Lethbridge Herald, The (Newspaper) - June 17, 1970, Lethbridge, Alberta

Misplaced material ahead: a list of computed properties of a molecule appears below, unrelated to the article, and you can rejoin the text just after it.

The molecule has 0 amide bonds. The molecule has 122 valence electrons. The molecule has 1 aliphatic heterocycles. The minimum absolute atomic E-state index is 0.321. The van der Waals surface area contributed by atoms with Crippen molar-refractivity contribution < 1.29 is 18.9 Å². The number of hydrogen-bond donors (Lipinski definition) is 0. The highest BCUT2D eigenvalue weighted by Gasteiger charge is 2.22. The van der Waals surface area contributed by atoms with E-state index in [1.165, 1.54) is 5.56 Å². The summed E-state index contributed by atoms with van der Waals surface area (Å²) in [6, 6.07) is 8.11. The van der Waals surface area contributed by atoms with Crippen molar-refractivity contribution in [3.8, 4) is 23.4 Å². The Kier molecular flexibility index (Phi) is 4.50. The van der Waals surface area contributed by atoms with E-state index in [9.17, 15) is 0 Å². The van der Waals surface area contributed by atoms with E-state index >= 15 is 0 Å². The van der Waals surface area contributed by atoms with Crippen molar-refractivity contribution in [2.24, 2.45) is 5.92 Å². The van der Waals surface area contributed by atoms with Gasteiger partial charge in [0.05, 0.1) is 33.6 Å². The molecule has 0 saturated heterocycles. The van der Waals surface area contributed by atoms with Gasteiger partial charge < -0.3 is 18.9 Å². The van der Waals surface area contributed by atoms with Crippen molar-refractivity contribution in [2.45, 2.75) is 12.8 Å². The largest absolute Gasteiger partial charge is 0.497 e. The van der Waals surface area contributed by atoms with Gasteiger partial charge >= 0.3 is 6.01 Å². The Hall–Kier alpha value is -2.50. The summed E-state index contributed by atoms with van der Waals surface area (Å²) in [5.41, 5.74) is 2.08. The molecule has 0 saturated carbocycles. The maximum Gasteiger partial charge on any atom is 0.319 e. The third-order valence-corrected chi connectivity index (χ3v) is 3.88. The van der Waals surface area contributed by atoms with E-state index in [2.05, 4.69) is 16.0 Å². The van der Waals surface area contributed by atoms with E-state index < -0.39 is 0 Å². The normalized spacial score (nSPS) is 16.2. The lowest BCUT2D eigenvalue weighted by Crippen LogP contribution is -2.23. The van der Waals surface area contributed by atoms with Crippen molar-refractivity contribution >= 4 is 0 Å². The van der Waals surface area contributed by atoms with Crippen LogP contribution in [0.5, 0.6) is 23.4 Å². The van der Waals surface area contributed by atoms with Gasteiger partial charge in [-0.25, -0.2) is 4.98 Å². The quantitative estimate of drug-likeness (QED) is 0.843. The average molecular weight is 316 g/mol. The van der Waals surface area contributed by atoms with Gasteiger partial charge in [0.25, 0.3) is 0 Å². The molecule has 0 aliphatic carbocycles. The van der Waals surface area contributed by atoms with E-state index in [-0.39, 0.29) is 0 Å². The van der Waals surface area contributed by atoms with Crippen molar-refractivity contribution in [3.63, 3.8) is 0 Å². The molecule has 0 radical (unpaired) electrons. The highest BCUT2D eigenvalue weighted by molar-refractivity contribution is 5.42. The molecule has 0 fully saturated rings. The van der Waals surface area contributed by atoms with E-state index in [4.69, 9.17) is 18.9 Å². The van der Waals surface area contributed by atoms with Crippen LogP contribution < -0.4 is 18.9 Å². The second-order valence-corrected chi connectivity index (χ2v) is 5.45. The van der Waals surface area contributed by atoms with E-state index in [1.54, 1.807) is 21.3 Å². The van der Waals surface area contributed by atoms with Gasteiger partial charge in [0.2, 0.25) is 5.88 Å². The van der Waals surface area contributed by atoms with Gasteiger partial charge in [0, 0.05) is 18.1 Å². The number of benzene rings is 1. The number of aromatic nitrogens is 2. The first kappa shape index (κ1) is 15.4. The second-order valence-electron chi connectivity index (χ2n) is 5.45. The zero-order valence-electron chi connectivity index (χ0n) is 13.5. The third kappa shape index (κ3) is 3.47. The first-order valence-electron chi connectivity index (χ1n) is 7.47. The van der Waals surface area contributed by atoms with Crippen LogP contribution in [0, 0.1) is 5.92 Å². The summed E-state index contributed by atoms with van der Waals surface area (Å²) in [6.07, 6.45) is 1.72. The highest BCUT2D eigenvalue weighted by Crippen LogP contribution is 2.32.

J8 THE IETHBRIDGE HERAIU Wednesday, Juno 17, 1970- Land Just how sincere Kaiser Re- sources Ltd. is about conscien- tiously reclaiming the land it strip mines will have to wait a few years to be seen, but it docs have several projects in effect. Kaiser's massive strip mining technique involves a complex terracing system where, in es- sence, all of the soil and rock overburden that covers (lie coal Beam is removed; tlie coal is re- moved; and the overburden is dumped back into place. The seven million tons of coal production per year will involve no more than 100 acres per year of actual land surface, w'u'ch Kaiser expects no trouble in re- vegetating. Company officials continually stress their firm intent "to leave the land in better condition than it was in when we found and to date have spent more than on reclamation projects. Current plans call for total ex- penditure of about dur- ing the next two years, muc-'n of it to reclaim vast areas damag- ed before Kaiser arrived at the Sparwood, B.C. location. A process called "hydro-seed- ing" is being used, in which large tank trucks move slowly along roadways spraying a spe- cial solution of grass seed, ferti- lizer and water onto the banks above and below the road. The spray will shoot out up to 200 feet, and Kaiser has met with fair success with (he method. Larger areas are sprayed with similar equipment and after the grass and small vegetation takes hold in the ground, trees will be planted. Tlie same system will be used in tlie strip mining areas. Kaiser's large-scale strip min- ing system is necessary to make the rich coal deposits economi- cally removable, and company officials object to environment groups demanding a halt to the technique. They say it is many times safer than tunnel mining, and allows the coal to be removed without harm to the area's eco- logy because the company will replant everything it digs up. The company also recycles the water used in its coal washing ptat so it does not contamin- ate the river system, and burns natural gas in its drying plant Instead of the freely available coal, because gas does not pol- Jute the air nearly as much as coal burning would. Kaiser has also undertaken another, and more contentious reclamation project: the dreary and dirty towns of Natal and Mi- chel, long-buried under coal dust, are being replaced. While many of the local resi- dents object, the company is try- ing to get everyone to move to (he new community of Spa wood, a few miles further west Michel Is almost non-existent already, with many buildings demolished. Natal will be the scene of a temporary urban re- newal project, but Kaiser still wants its residents to move to Sparwood. The people's major objection to the move is that they own their Michel and Natal homes, but will have to take on expen- sive mortgages if they move to Sparwood. BILLION DOLLAR INDUSTRY Morn than 500 share- holders and directors of Kaiser Resources Ltd., and Japan- ese Industrial officials, gathered Tuesday above the com- pany's coal processing development at Sparwood, B.C. to officially open Kaiser's new strip mining project. The com- pany will mine and process more than seven million tons of coal annually, much of it bound for Japan as the an- nual Increment of Kaiser's billion dollar contract with Jap- anese steel companies. Production will be valued at more than million a year and is expected to continue al- most indefinetely. Guests at the ceremony watched as officials fired flares signalling an 88-car CPR unit train to start moving toward the deep water Roberts Bank super- port near Vancouver. The top picture shows one of the operation's two giant scoop shovels, which take 54 cubic yard bites from the coal seam (equivalent to 54 tons of coal) the size of a living room 10 feet by 18 feet. By Jim Wilson Not Guilty Plea Made On Drug Charge Gary James Derksen, 21, of Coaldale, pleaded not guilty to a charge of possession of hash- ish in magistrate's court Wednesday morning. Derksen elected trial by magistrate alone. Trial was set for Aug. 21 at 11 a.m. Derksen was arrested in Lethbridge by RC1IP June 9. Ask About The NEW INVISIBLE MULTIFOCAL LENS fMULTILUX) Monster Shovel Cost Million To Build Giant Machines Essential In Kaiser's Coal Operations Walking around the Kaiser Resources Ltd. buildings and equipment at the company's Sparwood, B.C. plant and mine site effectively demonstrate what it would feel like to be an ant. Even the basic tools are im- mense, and tlie mine's digging machine can only be described as gargantuan. The machine cost million to build, and scoops 51 cubic yards of rock or coal at a time size of a living room 10 feet by 18 feet. A cubic yard of coal weighs about a ton. But the 40-ton steel scoop, massive though it is, is dwarf- ed by the actual dragline unit ;hat operates it. Tliis crane-like structure, operated by electric }ower, is more than 70 feet high md 150 feet long and weighs tons. Its 300-foct boom suspends .lie giant scccp, and the whole machine shovels 5-1 cubic yard bites out of the overburden or coal scam, depositing them in trucks built to hold 200 tons of natcrial. Kaiser has 11 trucks of 200- ton capacity, worth about 000 apiece. Their horsc- power diesel engines supply all the power needed. The trucks have 50-ply ties, water filled call for "clea instead of air filled, for added cal reasons, stability, and each costs The mine boasts 11 slight- ly less-expensive 100-trai capac- ity trucks, and a wide variety of other immense equipment. The dragline scoop dumps its coal into the trucks, which transport it to a "breaker sta- tion" where it is broken into chunks no larger than four inches in size. From the breaker station the coal moves along a 1.5 mile conveyor belt, through a foot tunnel through the moun- tain, at 690 feet per minute- about tens per hour. The conveyor drops the coal into one of four ca- pacity raw coal silos, each 250 fact high and 30 feet in di- ameter. From these silos it is fed into since the Japanese contracts call for "clean" coal for techni The water is channeled tc filtration tanks where the dus settles and the water is sen back to the wash plant for re use, thus avoiding pollution. The moist coal travels on tt a thermal drier, operated on natural gas to avoid atmo- spheric pollution as much as possible, and finally Irayels tc one of four clean coal silos, o ton capacity, 262 fee high and 70 feet in diameter. The coal is loaded directly from these silos into the Cana- dian Pacific Railway's new unii trains, which move through i tuunel under the silos. The unit train includes 88 permanently connected cars, a million preparation wash plant at the rate of tens an hour, where it is sorted according to size and any rock material is separated out. Large chunks are further crushed, until no lumps arc arger than Hi inches. The coal hen gees through water baths :o wash off all dust particles, 19 RESTYUNG 0 REUNING REPAIRING CLEANING AND GLAZING 514 3rd AVE. S. PHONE 327-2209 AGT Project Near Raymond Alberta Government Tele- phones commenced work this week on a portion of the rural buried cable program in the Raymond area. A total of 126 miles of buried cable and wire will provide service for 157 subscribers and 50 potential subscribers. AGT states that its mil- lion rural buried cable pro- gram is progressing on sched- ule. Upcm completion in 1974, Ihe program will have brought four-party divided-ring service to almost all of tile rural sub- scribers throughout the prov- ince. Almost million is sched- uled to be spent on rural cable systems this year. More than miles of buried cable and wire will bring service to 40 new areas. Service will be ex- cnded to 10.400 subscribers potential subscribers. pulled by from three to eleven automated die sel engines, depending on the load weight and grade of the track. Each car holds 105 tons of coal and takes less than one minute to load. The train never really slops, moving at, about 5C feet per minute throughout tht loading procedure. When the train's 88 are fully loaded it immediately leaves far tlie Roberts Banl deep water superport south o Vancouver. The new million port can accommodate ships of up to ton capacity, which transport the coal to Japan. Two trains per day arrive at Roberts Bank, taking 36 hours for the 700-mile trip and being unloaded in just four hours. The trains immediately return to Sparwoftd emptyv to be re- loaded. Total elapsed time for the turn-around is 72 hours. Through this system, Kaiser ?lans to ship about 5.5 million ,ons of coal per year to Japan with sufficient buffer time in he schedule to accommodate most foreseeable problems. Sports Clinic On Saturday The Alberta department of 'puth equestrian and slow jitch clinics for coaches and officials, which were post- poned last Saturday because of will be held this Saturday Parting at a.m. The equestrian clinic will be icld in the Exhibition grounds ihow ring and the slow pilch :linic at Wilson Junior High School. The diving clinic in Pincher Creek will be held as scheduled at the Pincher Creek swimming Kaiser Is Newcomer In Tass Coal Fields BY JIM WILSON Herald Staff Writer Kaiser Resources Ltd. is a ri lative newcomer to tlie Crow Nest coal basin, but it ba proven what a company wit almost unlimited investmei capital can develop. The existence of coal in th area was known as early a 1811, but at that time it wa not needed and would in an event have inaccessible. The basin was first explore in 1881 by a pioneer geologis G. M. Dawson, but it wasn until 1887 when a coal mine named William Fernie bega pfospecting that anyon thought of mining it. Fernie's investigations en couraged interest, and in 189 the Crow's Nest Railway wa started, linking the new town o Fernie and Coal Creek, when the coal was to be mined. The Crow's Nest Pass Coa Company, which owned th railway, began mining in sev eral locations, and a boom o sorts was underway. Rail links connected the are in several directions. The Ca nadian Pacific Railway lin was built between Fort Mac leod and Fernie, and the Grea Northern Railway built throug Michel from Fernie and con nected the line to its own Uni ted States system. The Michel colliery opened in 1899 and coal mining prosper ed. Coleman, on Uie Alberta side of the Crow's Nast ooa basin opened In 1907, and bj 1910 production was at its high est point until this million tons. The industry was strong through the First World Wa years, shipping to smelters throughout North America. By the late 1920s, however, worli markets were slumping and th' depression years almost de- stroyed the Crow's Nest coa: markets. Production grew again jus before and during World War but never reached its 191i peak. in 1952 and 1953 the diese engine changeover undertake] by all Canadian and Unitet States railroads killed the final vestiges of the Crow's Nest coa industry and the area's econ- omy went into a serious de cline. The population dropped se- riously, with as many as people a year leaving the 'Pasi district until by 1966 there were only people in the entire region. One of the few companies that managed to survive, sup- porting the towns of Natal, Mi- chel and Fernie, was the Crow's Nest Pass Coal the first coal mining firm in the district. Still, its survival depended on poor and sporadic export mar- kets and substantial govern, ment subsidies. The company sought the rapidly growing Japanese mar- ket, but could guarantee neith- er large-scale supply of coal nor efficient transport. The rail freight system was not geared to handle massive quantities of coal, and there was no deep water bulk-loading port on the west coast. In 1965, it changed its name to Crow's Nest Industries. Meanwhile, Kaiser Steel Cof- ppration's coal producing sub- sidiary in the U.S. was starting informal discussions with Jap- anese steel companies, seeking to sell American coal to Ja- pan. Kaiser Steel Corporation had for many years been investing in Canada (and its founder, Henry J. Kaiser started his ca- reer with a paving business in Vancouver, B.C., in 1912) and knew of. the immense Crow's Nest coal basin, one of the largest coal deposits in the world. Kaiser investigated the basin, and at the same time as Ja- pan began seeking large new coal supplies, Kaiser started ne- gotiating with Crows Nest Industries. In a J55 million shares and cash deal, Kaiser bought the rights to mine acres of CNI properties, and formed Kaiser Coal, which was soon renamed Kaiser Resources Ltd. The new company had im- mense financial resources hrough its parent Steel Corporation, and was prepared .0 invest millions of dollars in I its capital intensive develop- ment at Sparwood. In order to mine the vast quantities of coal required, Kai- ser abandoned the old tunnel- ing system and decided to sim- ply strip the 50 to 300-foot thick soil and rock cover from the top of the coal seam. Huge digging machines were developed, some of them never before engineered. The Kaiser System is to simply remove the lop of a mountain down to the coal layer, remove Hie coal and replace the top of the moun- tain. The surface is then re- vegetated. Tlie plant and equipment at Sparwood cost Kaiser mil- lion. Port facilities at Roberts Bank cost an additional mil- lion, and tin: CPR's new auto- mated unit train system cost CPR azicut million. Kniser has also succeeded In adapting a Japanese Russian hydraulic mining to the B a 1 m e r Ridge coal, on the south side of its property, and hopes to begin extensive un- derground mining using (lie new system. It teak Crow's Nest 72 years to mine about 50 million tons of coal from its properties until 1968; Kaiser, having invested about 5100 million, will mine the next 50 million tons in less than seven years. Pollution Wires Used Against River Oil Spill The pollution telegraph in Alberta is excellent and rapid, if the current people strong campaign against the Athabasca River oil spill is any indication. About 35 groups throughout the province, with member- ships exceeding people have immediately sprung to tlie support of STOP'S cam- paign including several in Lethbridge. Lethbridge support has been promised from Pollution Con- IroI-Southern Alberta; tlie Al- berta Wilderness Association; he Lethbridge Natural History Society; the Areheological So- ciety of Alberta; the Lett- bridge and District Fish and n-ame Association; and the Un- iversity of Lethbridge students' society council. Mrs. Jean Puckett, one of the protest organizers in Leth- jridge, said the rapidity of sup- port offered to the STOP group ;howed how concerned Al >ertans are about oil and other 'orms of pollution, and how quickly they could mobilize on provincial basis. And Robin Dann, U of L stu- dent president, said he thought he oil spill should be the con- cern of all Albertans: "If people don't show their con- cern now, the way will be clear 'or other similar accidents to do their damage too." What can Lethbridge resi- dents do to support STOP'S call or a full enquiry? "Join an environment pre- servation group, or better still, write our city MLA, John Lan- deryou in Edmonton and tell lim he should call on the gov- ernment to do something about he Mr. Dann says. Tlie trouble started when the :reat Canadian Oil Sands lorthern Alberta pipeline jurst, spilling thousands of gal- ons of crude oil into the Atha- lasca River. The spill has now spread into ;n oil slick extending more ban 150 miles downstream, md wildlife officials are ex- remely concerned about the ikely effects the oil will have n the area's wildlife during be next few years. An Edmonton environmental Control group called STOP be- an its formal protest against lie spill Monday morning, and ust 24 hours later had every nvironmental group in Alb- erta sending telegrams to the overnment and otherwise pro- esting the accident. STOP is demanding a public enquiry into the oil leak, and wants to know why it took more than two days until any officials became concerned out it, and more than six days before anyone started doing anything about it. The group also asks why there were no emergency cut- off valves on the pipeline that would have made a leak much less serious. STOP officials say it is ob- vious there were no contin- gency plans established for an oil leak in an inland pipeline either from the company or :he provincial government and they ask what plans will now be made by both groups. STOP adds that it is also con- cerned about the quality and effectiveness of the chemicals jeing used to reduce the oil on ,lte river's surface; there is some possibility it will simply cause another type of pollution. The public inquiry would ikely take the form of a Royal Commission, with power to supoena witnesses and experts for their testimony. STOP emphasizes that It has no political axe to grind: it is not attempting to fix any blame, but asks that the pro- per studies be undertaken im- mediately to insure that simi- ar tragedies are prevented in he future. Among the effects of the spill are: the oil has suffocated fish and other marine creatures who depend on the water for their oxygen; the oil coals the feathers )f waterfowl that unsuspect- ngly land on tlie river sur- ace, and they strangle on the il when they try to clean lieir feathers with their bills; fishing grounds used by ndians on the river have been uined. INSURANCE LIABILITY BONDS AUTO FIRE ROSS1TER AGENCIES LTD. 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